by Linda Beale
Link Worth Noting: the Wall St. Journal’s anti-FAIR Tax editorial, and Ed’s comment at TaxProf
crossposted with Ataxingmatter
I’ve often commented on the so-called “FAIR Tax” on this blog–a proposal for a consumption tax that tends to be supported by GOP politicians and right-wing propaganda tanks and is often blatantly misrepresented in discussions. See, e.g., Bruce Bartlett on Fair Tax Proposal ; FAIR Tax: Huckabee’s win in Iowa requires more discussion of his tax proposals. Caron on TaxProf notes today the Wall Street Journal’s editorial on the issue and commenter Ed D notes a number of the problems with the FAIR tax that I’ve pointed out before.
The so-called “FAIR Tax” is in fact terribly unfair. It is an extraordinarily regressive tax, since it is a tax on consumption rather than income and at least the bottom half of the income distribution tend to spend all of their income. It is often represented as a 23% tax, but that figure is misleading, since it is calculated based on a tax-inclusive sales price rather than a tax-exclusive one as most sales taxes are (so a 23% tax is really considerably higher than 23 dollars on a 100 dollar purchase price). Further, the rate would have to be much higher than that to be revenue neutral– at least 30% and realistically even around 50%. The Fair Tax proposal includes a tax paid by the government to the government and other unlikely sources of income, assumes no losses due to compliance problems, calls for “simple” enforcement due to elimination of the income tax, and assumes away transition problems (if our income tax were abolished in favor of this regressive tax) while shoving a huge burden to the states. All of those proposals are unworkable:
- there is no increase in revenues when the government pays tax to itself;
- compliance problems are likely to be higher with a national sales tax than with an income tax (most studies, based on other countries with consumption taxes, suggest 20-25% noncompliance);
- an agency equivalent to the IRS would be needed to audit compliance and to interpret laws and to pursue legal cases, just as is needed with the income tax;
- transition problems are gigantic: the elderly already living on retirement income have generally already paid an income tax on their earnings (and possibly on their savings income as well) but will now have to pay a consumption tax when their spend that savings, so they will be double taxed (think of all the areas that would be affected by removing the current tax system as well–prices generally have tax incentives built in, so that is another area that will hit established families much harder than young ones, and the elderly who are not rich especially hard);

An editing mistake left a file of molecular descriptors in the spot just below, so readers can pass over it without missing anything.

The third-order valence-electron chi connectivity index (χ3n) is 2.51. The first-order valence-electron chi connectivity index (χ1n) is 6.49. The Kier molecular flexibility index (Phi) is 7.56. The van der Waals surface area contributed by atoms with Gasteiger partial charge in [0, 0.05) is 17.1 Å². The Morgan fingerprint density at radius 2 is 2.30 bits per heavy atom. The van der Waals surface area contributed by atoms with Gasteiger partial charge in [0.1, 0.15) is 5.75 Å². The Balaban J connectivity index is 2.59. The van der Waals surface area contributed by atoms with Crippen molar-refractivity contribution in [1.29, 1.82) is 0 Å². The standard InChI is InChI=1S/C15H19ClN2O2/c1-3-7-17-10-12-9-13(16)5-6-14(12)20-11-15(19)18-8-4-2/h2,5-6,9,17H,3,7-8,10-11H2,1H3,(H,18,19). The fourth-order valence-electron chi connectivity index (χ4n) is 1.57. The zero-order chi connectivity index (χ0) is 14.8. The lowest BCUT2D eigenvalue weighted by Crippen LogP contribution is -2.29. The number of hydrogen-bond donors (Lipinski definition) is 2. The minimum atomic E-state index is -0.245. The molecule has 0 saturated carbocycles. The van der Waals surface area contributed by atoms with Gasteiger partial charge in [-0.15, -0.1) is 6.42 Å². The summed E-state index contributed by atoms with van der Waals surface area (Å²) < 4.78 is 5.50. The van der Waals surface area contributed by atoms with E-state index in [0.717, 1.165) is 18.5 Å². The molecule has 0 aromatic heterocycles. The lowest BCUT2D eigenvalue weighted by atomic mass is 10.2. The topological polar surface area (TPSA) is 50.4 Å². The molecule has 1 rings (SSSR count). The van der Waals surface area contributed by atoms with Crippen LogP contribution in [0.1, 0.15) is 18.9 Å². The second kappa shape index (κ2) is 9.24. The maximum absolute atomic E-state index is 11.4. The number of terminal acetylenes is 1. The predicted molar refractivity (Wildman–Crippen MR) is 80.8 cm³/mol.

- states that have income taxes mostly start from the federal income calculation as the base–they will either have to develop their own equivalent machinery to the IRS or completely revise their tax systems as well; states that already have sales taxes will now have much more of a problem collecting sufficient revenue, since a low-income person making a 100 purchase will have to pay the high federal rate of tax (say 40%) as well as the state rate (perhaps 7%), resulting in the $100 purchase now being $147. Many of the national sales tax proposals assume that the states will do the collecting for the federal tax –which brings its own problems in terms of inordinate burden on already stressed states, likelihood of inadequate compensation to the states, problems of confidentiality and consistency of collection across the states, etc.
IN short, a national sales tax system would be disastrous for us, and especially so as a substitute for the income tax.
The Wall St. Journal editorial suggests that GOP candidates should step away from the Fair Tax during the campaign: The Fair Tax Trap (Oct. 29, 2010). Given the title of the Wall Street Journal piece, one might have thought that it was going to address the many problems with the national sales tax proposal. But it doesn’t really. Instead, it argues that Democrats are attacking Republicans who support the FAIR tax without “mention of the tax-cutting side of the proposal”, bemoans that “the attacks do seem to work” and suggests that the “political reality” means that it would be better not to talk about the Fair Tax now and instead wait until “the income tax is on the road to repeal.” About the only issue it acknowledges is the vast increase in amount paid at point of purchase if someone lives in a sales tax state and ends up also owning a national sales tax amount of 23% (especially if there is still an income tax), which it admits could lead to cheating and the continuing need for an enforcement apparatus.
The Wall St. Journal thus appears to be advising its base (the right-wing and Republican party) on how to win an election by continuing to deceive people. It says it is a problem that the Democrats don’t mention the “tax cuts” from a FAIR tax. Come on. That’s tax cuts only for the rich: the poor will pay even more of their income out in taxes under the extremely regressive national sales tax. What about the transition problem (that people currently ready to retire would have already paid their share of tax on their wage income but would pay it again every time they spend a dime) or the problem for the states or even the deceptiveness of the rate? Not about to fill people in on those issues.